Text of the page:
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Warmachine! Hordes! Painting and more!

edited June 2014 in Games and Gaming
It all began last summer with a link to a kickstarter: Warmachine Tactics. Knowing I was a fan of turn-based tactical PC games (which seem to be making a comeback thanks to the indie game surge), Da Pitz showed the kickstarter to me, guessing correctly I would be interested.  Not only was I intrigued by the game, but I was also grabbed by the steampunk/fantasy aesthetic of the game. I started investigating the tabletop game Warmachine, as well as getting some information from Da Pitz (who had heard about it from a friend). Now not only did the look of the game interest me, but so did the gameplay. Coming from Warhammer most recently, the idea of a game played with a much lower model count sounded great (particularly after playing orcs, where an army was easily 100+ models).

Not only did I back the Kickstarter, but together with Da Pitz we split the Warmachine two-player starter set. He took the heretic smiting Protectorate of Menoth force, and I joined the defense of the Motherland with the conquering imperial russian-esque Khador army.  Then, for Christmas my brother got me half of the starter set for Warmachine's (fully compatible) sister game, Hordes. He took the treehugging Circle of Oroboros, I received the dragon-spawn demon like Legions of Everblight.

In this thread I plan to post overviews of the game, what I like about it, updates on models I get, in-progress and finished painting projects, and any other thoughts related to the commonly titled game of WarmaHordes 


  • 17 Comments sorted by Votes Date Added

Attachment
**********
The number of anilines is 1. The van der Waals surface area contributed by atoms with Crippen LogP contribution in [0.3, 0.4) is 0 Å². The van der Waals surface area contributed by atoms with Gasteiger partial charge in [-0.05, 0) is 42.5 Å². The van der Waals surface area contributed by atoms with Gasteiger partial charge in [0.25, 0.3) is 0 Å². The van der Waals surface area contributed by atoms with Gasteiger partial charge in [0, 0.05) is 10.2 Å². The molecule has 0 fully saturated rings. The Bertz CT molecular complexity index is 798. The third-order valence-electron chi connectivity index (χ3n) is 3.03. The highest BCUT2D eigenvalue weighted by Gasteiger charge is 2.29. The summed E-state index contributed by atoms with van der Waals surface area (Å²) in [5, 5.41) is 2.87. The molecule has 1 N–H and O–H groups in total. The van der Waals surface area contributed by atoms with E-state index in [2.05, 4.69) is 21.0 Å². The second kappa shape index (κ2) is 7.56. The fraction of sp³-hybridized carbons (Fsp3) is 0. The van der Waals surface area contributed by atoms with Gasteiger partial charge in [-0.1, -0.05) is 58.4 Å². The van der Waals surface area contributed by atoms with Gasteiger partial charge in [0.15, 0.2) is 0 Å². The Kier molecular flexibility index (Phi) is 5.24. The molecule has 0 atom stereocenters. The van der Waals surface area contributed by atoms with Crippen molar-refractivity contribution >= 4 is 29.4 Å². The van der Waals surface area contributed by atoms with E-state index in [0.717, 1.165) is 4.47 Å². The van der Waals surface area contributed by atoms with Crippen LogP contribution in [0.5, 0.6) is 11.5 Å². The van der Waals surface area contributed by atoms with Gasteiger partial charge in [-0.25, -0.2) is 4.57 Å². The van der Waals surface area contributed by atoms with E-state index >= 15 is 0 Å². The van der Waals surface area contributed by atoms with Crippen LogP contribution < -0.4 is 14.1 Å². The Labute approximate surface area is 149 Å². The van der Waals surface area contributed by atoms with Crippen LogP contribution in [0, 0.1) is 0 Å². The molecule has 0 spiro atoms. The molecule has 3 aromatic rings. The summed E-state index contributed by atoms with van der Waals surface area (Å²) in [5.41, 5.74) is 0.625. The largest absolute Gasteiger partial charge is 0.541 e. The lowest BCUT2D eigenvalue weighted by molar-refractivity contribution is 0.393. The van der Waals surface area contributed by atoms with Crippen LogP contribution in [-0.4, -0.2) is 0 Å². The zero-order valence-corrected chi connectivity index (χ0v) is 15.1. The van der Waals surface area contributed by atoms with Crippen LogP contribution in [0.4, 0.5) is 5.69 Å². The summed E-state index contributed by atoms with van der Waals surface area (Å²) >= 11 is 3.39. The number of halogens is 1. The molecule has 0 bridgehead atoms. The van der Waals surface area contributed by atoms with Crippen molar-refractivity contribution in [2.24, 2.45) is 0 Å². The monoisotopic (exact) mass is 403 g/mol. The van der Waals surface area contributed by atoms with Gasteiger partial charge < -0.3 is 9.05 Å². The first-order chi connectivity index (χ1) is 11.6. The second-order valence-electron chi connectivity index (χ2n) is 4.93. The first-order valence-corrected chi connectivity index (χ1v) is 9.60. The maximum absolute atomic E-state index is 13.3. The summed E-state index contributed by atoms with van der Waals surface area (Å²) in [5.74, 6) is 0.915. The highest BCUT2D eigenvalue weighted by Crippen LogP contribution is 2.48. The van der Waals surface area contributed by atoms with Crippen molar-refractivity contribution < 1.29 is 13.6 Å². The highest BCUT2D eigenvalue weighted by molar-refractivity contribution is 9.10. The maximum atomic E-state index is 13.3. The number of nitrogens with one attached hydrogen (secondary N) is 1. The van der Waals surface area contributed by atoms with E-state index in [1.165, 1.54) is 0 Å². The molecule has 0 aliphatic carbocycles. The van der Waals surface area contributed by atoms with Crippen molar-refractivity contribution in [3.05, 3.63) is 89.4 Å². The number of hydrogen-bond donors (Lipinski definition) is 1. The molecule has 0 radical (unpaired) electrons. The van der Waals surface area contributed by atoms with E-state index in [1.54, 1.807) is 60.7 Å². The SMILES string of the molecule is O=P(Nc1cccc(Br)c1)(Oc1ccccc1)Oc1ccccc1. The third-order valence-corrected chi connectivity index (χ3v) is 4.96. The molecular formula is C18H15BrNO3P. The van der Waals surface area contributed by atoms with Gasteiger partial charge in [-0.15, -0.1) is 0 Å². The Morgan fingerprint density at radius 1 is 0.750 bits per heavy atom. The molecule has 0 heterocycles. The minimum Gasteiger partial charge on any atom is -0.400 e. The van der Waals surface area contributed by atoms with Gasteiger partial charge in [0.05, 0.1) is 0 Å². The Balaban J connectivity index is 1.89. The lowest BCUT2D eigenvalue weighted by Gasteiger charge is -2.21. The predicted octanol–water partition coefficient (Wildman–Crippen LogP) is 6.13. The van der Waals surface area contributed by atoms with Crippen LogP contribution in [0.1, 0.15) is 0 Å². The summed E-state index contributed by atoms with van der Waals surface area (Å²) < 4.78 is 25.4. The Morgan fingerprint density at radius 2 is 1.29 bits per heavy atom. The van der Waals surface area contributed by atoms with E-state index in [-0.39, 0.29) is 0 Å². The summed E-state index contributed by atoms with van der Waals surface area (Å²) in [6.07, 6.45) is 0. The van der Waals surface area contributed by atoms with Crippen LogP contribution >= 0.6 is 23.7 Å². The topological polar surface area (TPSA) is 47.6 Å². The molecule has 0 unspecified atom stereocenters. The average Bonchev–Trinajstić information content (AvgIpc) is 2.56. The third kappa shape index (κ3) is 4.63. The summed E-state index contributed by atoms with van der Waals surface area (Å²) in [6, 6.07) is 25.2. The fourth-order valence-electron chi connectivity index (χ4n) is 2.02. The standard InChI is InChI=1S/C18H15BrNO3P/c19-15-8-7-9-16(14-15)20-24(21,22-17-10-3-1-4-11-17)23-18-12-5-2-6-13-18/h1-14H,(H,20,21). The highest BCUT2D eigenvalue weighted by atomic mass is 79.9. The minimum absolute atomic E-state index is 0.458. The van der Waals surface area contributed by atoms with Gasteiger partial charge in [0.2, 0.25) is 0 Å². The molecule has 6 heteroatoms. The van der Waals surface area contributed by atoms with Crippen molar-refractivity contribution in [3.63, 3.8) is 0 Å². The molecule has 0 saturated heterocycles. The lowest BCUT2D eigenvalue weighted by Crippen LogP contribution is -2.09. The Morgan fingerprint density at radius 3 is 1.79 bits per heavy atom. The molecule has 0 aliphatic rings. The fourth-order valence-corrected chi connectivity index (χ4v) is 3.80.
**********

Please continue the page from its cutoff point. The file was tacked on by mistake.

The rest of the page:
• My current painting project is finishing up my unit of Khador Widowmakers (basically a unit of snipers). I finished one earlier this year, now I am working on the other three in the unit.

    I just have a few highlights and minor details to finish. I will be basing them with a forest theme; lately of gotten into making fancier bases than just sand painted green.
  • edited June 2014 Posts: 734Vote Up0Vote Down
    Another work in progress, the Khador Spriggan Warjack. This warjack features an impressive lance, large shield (not currently attached as it is being painted separately), and shoulder mounted grenade launchers.  One of its favored features is the ability to launch "beacon" grenades to light up enemies that would otherwise be concealed by fog / cloud effects.

    I have just the red base coat on, and some a couple other colors started.  When I started painting Warmachine minis, I "upped my game" in terms of painting techniques. As part of this, I thin my paints much more, which means it takes many coats of red paint to cover a black undrecoat. I really need an airbrush for these warjacks